Staying Legal – The driver and the supervisor
In order to legally supervise a learner driver, you must be:
At least 21 years of age
Hold a full driving licence (either manual or automatic, depending on the car you’re driving) for at least three years (any period of disqualification from driving does not count towards the three year requirement)
Ensure the car is in a safe and legal condition
Meet the minimum eyesight standards
Ensure the car displays L Plates (or D Plates in Wales) when a learner is driving.
It’s important to remember that when supervising a learner driver, the same legal requirements apply as if it was you driving, as the law considers supervisors as being in ”legal” control of the vehicle. Therefore, the person supervising the driving lesson can’t use a hand-held mobile phone, nor exceed the drink-drive limit.
Did you know?
A learner driver can be fined up to £1,000 and get up to six penalty points on their provisional licence if they drive without the right supervision .
Supervising a learner driver must be undertaken on a voluntary basis as it is illegal to take payment, unless you are a qualified Approved Driving Instructor and hold the DSA ADI certificate.
Insurance for a learner driver
It might be stating the obvious, but whether you are practicing in your own or a family/friend’s car, it must be insured for your use. Don’t just assume that you are covered as you will be liable if this is not the case.
Practising in a friend/family member’s car:
Insurance cover can be provided in two ways:
The driver can add you as an additional driver on the car owner’s insurance policy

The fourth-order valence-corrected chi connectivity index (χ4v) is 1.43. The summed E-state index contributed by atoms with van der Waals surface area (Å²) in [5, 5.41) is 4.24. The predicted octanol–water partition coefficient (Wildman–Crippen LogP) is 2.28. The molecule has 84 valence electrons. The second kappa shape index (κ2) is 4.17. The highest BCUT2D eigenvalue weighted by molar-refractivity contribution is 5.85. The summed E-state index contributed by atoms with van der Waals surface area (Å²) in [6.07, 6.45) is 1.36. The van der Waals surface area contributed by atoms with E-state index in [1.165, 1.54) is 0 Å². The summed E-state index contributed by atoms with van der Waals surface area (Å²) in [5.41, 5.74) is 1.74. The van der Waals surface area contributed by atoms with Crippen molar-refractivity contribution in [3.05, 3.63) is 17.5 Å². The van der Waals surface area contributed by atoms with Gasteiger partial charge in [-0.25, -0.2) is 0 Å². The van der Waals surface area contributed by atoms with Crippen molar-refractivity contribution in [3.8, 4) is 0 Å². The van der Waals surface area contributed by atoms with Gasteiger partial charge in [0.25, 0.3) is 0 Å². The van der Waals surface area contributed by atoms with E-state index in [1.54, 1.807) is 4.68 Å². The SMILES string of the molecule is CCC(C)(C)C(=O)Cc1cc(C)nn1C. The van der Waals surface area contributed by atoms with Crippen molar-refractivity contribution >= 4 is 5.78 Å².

Special provisional driver insurance can be taken out. These are short-term policies that generally cost from a few pound per day and allow a learner driver to drive in any car up to the value of £20,000 (and up to insurance groups 15/16) without risking the car owner’s own insurance policy.
If you are planning to practice in only one vehicle check to see which option is most cost effective and provides the best cover. If you are planning to train with a number of supervisors in a variety of vehicles then it is best to purchase provisional driver insurance.
P = Petrol (Tell me what type of fuel the vehicle uses and show me how to put fuel in)
O = Oil (Show me where you would check the oil level)
W = Water (Tell me when you would check the coolant level and show me where you top it up. Show me how to top up the screen wash. Later demonstrate cleaning the screen on a practice drive)
E = Electric (Show me how you would check the vehicle to ensure that all the lights are working correctly)
R = Rubber (A damaged or faulty tyre is arguably the most likely component to directly cause a driver to lose control of the vehicle. Use questions such as: Tell me what is the legal tread depth. Show me how you would check this. Tell me what the pressure of the tyres front and rear should be and show me how to put air in).
Modern cars are very reliable and drivers can sometimes forget and get out of the habit of checking their vehicle on a regular basis. Carrying out a basic safety check is an ideal way of ensuring that the vehicle is in a legal condition to be used on the road and can be used to prepare them for the driving test.
Candidates are asked two vehicle safety questions – known as ”show me, tell me” questions. The ”show me” question requires a demonstration, and the ”tell me” question an explanation of a vehicle safety function. Carrying out a POWER check is an ideal way to both carry out a basic safety while putting this questioning technique into practice.
In a recent survey it was found that 28% of young drivers said that they didn’t know how to check their tyre pressure.